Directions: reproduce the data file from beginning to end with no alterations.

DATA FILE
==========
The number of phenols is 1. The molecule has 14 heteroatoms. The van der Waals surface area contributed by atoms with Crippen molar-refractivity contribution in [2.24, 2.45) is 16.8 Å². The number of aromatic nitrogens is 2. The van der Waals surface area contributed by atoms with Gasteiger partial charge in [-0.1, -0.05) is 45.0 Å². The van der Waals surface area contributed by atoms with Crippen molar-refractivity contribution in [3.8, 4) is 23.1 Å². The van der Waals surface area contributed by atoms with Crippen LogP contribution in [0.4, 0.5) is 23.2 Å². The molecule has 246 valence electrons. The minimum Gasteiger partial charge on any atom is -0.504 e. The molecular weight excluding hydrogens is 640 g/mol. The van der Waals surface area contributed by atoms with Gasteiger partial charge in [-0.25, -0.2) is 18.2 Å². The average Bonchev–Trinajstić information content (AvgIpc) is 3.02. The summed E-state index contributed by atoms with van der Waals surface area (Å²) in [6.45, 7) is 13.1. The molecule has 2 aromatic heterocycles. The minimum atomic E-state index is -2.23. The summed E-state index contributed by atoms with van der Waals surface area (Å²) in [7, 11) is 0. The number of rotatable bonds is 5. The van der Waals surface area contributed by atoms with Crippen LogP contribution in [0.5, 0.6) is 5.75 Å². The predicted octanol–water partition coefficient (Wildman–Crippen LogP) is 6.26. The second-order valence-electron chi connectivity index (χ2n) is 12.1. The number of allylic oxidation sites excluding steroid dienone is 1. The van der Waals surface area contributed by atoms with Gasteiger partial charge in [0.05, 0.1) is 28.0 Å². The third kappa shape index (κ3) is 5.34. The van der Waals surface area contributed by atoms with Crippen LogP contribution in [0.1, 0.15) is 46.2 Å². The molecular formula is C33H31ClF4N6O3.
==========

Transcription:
The number of phenols is 1. The molecule has 14 heteroatoms. The van der Waals surface area contributed by atoms with Crippen molar-refractivity contribution in [2.24, 2.45) is 16.8 Å². The number of aromatic nitrogens is 2. The van der Waals surface area contributed by atoms with Gasteiger partial charge in [-0.1, -0.05) is 45.0 Å². The van der Waals surface area contributed by atoms with Crippen molar-refractivity contribution in [3.8, 4) is 23.1 Å². The van der Waals surface area contributed by atoms with Crippen LogP contribution in [0.4, 0.5) is 23.2 Å². The molecule has 246 valence electrons. The minimum Gasteiger partial charge on any atom is -0.504 e. The molecular weight excluding hydrogens is 640 g/mol. The van der Waals surface area contributed by atoms with Gasteiger partial charge in [-0.25, -0.2) is 18.2 Å². The average Bonchev–Trinajstić information content (AvgIpc) is 3.02. The summed E-state index contributed by atoms with van der Waals surface area (Å²) in [6.45, 7) is 13.1. The molecule has 2 aromatic heterocycles. The minimum atomic E-state index is -2.23. The summed E-state index contributed by atoms with van der Waals surface area (Å²) in [7, 11) is 0. The number of rotatable bonds is 5. The van der Waals surface area contributed by atoms with Crippen LogP contribution in [0.5, 0.6) is 5.75 Å². The predicted octanol–water partition coefficient (Wildman–Crippen LogP) is 6.26. The second-order valence-electron chi connectivity index (χ2n) is 12.1. The number of allylic oxidation sites excluding steroid dienone is 1. The van der Waals surface area contributed by atoms with Gasteiger partial charge in [0.05, 0.1) is 28.0 Å². The third kappa shape index (κ3) is 5.34. The van der Waals surface area contributed by atoms with Crippen LogP contribution in [0.1, 0.15) is 46.2 Å². The molecular formula is C33H31ClF4N6O3.